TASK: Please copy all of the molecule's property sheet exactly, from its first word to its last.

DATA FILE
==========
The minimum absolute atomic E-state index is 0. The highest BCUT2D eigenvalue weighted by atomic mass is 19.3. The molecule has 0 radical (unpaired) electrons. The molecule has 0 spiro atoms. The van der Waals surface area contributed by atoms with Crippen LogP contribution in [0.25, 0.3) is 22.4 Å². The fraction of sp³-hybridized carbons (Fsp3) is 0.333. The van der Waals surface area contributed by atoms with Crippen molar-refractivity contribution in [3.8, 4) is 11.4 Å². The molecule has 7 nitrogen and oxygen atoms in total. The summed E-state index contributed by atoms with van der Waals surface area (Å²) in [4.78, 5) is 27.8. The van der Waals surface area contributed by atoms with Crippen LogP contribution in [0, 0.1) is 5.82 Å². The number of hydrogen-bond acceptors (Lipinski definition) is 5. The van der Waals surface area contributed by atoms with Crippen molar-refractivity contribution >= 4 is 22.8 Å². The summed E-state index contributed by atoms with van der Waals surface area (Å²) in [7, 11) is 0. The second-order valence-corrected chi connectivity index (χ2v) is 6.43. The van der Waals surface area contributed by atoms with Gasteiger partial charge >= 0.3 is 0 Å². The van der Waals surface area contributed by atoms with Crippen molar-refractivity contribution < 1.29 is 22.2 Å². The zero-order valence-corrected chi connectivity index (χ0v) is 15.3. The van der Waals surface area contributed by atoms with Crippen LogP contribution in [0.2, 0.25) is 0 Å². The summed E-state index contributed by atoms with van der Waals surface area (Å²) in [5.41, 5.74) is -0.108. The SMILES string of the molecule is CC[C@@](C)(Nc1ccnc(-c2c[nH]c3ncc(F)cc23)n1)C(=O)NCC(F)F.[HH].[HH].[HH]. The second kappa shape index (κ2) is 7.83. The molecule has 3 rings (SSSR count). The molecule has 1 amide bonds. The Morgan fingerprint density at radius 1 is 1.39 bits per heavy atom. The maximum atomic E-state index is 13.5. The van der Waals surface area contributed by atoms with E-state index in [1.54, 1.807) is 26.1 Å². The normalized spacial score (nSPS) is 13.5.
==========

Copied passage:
The minimum absolute atomic E-state index is 0. The highest BCUT2D eigenvalue weighted by atomic mass is 19.3. The molecule has 0 radical (unpaired) electrons. The molecule has 0 spiro atoms. The van der Waals surface area contributed by atoms with Crippen LogP contribution in [0.25, 0.3) is 22.4 Å². The fraction of sp³-hybridized carbons (Fsp3) is 0.333. The van der Waals surface area contributed by atoms with Crippen molar-refractivity contribution in [3.8, 4) is 11.4 Å². The molecule has 7 nitrogen and oxygen atoms in total. The summed E-state index contributed by atoms with van der Waals surface area (Å²) in [4.78, 5) is 27.8. The van der Waals surface area contributed by atoms with Crippen LogP contribution in [0, 0.1) is 5.82 Å². The number of hydrogen-bond acceptors (Lipinski definition) is 5. The van der Waals surface area contributed by atoms with Crippen molar-refractivity contribution >= 4 is 22.8 Å². The summed E-state index contributed by atoms with van der Waals surface area (Å²) in [7, 11) is 0. The second-order valence-corrected chi connectivity index (χ2v) is 6.43. The van der Waals surface area contributed by atoms with Gasteiger partial charge >= 0.3 is 0 Å². The van der Waals surface area contributed by atoms with Crippen molar-refractivity contribution < 1.29 is 22.2 Å². The zero-order valence-corrected chi connectivity index (χ0v) is 15.3. The van der Waals surface area contributed by atoms with Crippen LogP contribution in [0.2, 0.25) is 0 Å². The summed E-state index contributed by atoms with van der Waals surface area (Å²) in [5.41, 5.74) is -0.108. The SMILES string of the molecule is CC[C@@](C)(Nc1ccnc(-c2c[nH]c3ncc(F)cc23)n1)C(=O)NCC(F)F.[HH].[HH].[HH]. The second kappa shape index (κ2) is 7.83. The molecule has 3 rings (SSSR count). The molecule has 1 amide bonds. The Morgan fingerprint density at radius 1 is 1.39 bits per heavy atom. The maximum atomic E-state index is 13.5. The van der Waals surface area contributed by atoms with E-state index in [1.54, 1.807) is 26.1 Å². The normalized spacial score (nSPS) is 13.5.